Sorting SysOp Applications

May 30, 2009 in Random Thoughts, Team Writings

Since my last post, I’ve been made an admin for the wiki. With the help of Lizy, I’ve placed an advertisement to lure decent people to help as system operators. My main goal was stressing that each applicant should take an adequate amount of time to fill in their application in order to be considered. Otherwise they were just wasting everyone’s time. A couple of days have passed since the advert reached the frontpage news and farrrrrrrrrrrrr out there were a lot of quality applications submitted—more and more falling into the inbox every day. I’ve taken the time to sort through each application and moved them into the appropriate folders. My (currently) final collection of possible candidates is a huge ~20 people! Towards the end, I threw away anyone who:

  • Didn’t set out their application in an easy-to-read fashing.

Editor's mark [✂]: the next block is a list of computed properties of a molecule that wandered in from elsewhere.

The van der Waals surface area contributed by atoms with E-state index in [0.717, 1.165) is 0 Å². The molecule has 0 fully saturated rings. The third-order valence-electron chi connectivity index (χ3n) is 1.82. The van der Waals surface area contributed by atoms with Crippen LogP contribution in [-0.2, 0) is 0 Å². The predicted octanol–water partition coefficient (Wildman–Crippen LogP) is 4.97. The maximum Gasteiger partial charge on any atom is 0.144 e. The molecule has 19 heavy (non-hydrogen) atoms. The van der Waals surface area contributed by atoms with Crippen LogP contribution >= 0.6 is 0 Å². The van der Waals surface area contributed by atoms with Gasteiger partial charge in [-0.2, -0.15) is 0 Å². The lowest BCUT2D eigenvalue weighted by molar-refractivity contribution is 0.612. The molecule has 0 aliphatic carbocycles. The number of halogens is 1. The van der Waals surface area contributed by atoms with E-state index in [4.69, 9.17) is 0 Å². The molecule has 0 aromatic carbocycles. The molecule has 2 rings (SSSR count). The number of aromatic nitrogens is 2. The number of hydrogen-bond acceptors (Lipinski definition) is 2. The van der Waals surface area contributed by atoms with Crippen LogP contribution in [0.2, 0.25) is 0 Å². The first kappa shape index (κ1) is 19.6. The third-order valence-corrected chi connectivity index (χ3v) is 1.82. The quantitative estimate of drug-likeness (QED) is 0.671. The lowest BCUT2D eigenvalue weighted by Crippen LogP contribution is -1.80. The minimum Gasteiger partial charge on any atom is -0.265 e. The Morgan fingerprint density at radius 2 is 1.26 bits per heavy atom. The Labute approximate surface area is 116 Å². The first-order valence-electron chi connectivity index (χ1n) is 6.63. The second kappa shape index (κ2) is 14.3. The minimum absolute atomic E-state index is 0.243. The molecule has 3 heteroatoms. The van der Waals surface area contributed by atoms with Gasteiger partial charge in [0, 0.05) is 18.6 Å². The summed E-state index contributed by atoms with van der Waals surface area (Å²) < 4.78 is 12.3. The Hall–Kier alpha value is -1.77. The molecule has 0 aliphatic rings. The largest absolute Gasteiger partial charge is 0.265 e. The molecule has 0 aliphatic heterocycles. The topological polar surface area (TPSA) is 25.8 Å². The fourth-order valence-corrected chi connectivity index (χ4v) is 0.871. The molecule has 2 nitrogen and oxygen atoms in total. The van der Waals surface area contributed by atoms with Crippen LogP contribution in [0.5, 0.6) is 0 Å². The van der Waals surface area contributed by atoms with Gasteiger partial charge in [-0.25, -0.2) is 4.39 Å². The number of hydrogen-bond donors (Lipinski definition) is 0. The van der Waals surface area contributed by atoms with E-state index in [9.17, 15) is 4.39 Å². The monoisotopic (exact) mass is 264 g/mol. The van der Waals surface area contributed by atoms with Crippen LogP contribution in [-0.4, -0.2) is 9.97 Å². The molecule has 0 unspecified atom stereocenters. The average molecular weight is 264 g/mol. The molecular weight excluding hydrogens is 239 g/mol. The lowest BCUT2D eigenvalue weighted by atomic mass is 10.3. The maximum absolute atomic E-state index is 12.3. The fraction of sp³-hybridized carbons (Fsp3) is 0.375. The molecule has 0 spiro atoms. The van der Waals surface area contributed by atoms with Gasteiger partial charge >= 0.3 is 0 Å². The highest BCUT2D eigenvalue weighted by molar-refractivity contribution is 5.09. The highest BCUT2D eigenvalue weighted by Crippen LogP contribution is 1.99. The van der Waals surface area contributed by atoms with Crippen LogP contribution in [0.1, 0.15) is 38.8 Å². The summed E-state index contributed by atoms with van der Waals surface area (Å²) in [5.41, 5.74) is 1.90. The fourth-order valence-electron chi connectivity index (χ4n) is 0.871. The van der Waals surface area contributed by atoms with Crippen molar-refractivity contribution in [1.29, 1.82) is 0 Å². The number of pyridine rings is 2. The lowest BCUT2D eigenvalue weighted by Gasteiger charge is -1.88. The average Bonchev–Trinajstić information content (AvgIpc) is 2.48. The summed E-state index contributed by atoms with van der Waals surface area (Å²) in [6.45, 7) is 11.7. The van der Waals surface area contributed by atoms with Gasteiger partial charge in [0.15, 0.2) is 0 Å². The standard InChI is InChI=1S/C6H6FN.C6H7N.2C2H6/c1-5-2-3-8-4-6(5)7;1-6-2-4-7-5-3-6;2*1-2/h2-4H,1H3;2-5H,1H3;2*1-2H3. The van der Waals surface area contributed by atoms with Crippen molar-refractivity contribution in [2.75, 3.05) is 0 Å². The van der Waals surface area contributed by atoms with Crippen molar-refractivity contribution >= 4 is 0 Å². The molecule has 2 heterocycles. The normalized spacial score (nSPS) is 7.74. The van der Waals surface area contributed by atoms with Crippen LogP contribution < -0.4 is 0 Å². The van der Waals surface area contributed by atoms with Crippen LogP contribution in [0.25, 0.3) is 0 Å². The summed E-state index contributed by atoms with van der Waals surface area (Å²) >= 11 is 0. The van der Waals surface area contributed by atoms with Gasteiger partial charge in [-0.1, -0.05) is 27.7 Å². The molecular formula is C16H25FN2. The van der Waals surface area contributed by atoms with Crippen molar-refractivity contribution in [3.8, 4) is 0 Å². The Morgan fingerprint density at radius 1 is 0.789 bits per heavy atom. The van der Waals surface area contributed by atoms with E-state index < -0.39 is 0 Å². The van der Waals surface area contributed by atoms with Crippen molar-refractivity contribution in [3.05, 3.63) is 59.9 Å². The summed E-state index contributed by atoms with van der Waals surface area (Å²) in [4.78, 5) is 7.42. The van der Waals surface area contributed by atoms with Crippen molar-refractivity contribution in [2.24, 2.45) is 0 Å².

• Had shockingly poor grammar and/or spelling e.g., forgetting to capitalise “I”; not inserting apostrophes where they should be.
  • Anyone who wrote their whole life story, as it implies they expect me to read it and think greater of them but basically, I will hate you more.

Unfortunately, choosing the final candidates will only be separated by a miniscule difference and will probably come down to something stupid like which applicants respond the quickest. Whether or not the people selected will stick around for a substantial amount of time, there’s no way to find out now. I also have the feeling that a number of the applicants are under the impression it is a paid job. Not true! I must stress that

the position of a Wiki System Operator is purely on a volunteer basis.

The next step in the recruitment process will be to have the in-game and forum accounts of the shortlisted candidates checked. After they’ve been deemed not to be idiots, the team will be complete and we can get to work.

Overall, this process of selecting applicants has taught me a lot. I haven’t done anything like this since the death of the OptusNet gaming network. It’s shown me the ideal number of lines for each question is roughly three to four and as always,

the less words you write, the better you will sound.

Since it’s a written application, keep the language formal and save the casual verbal chat for the phone or the face-to-face interview.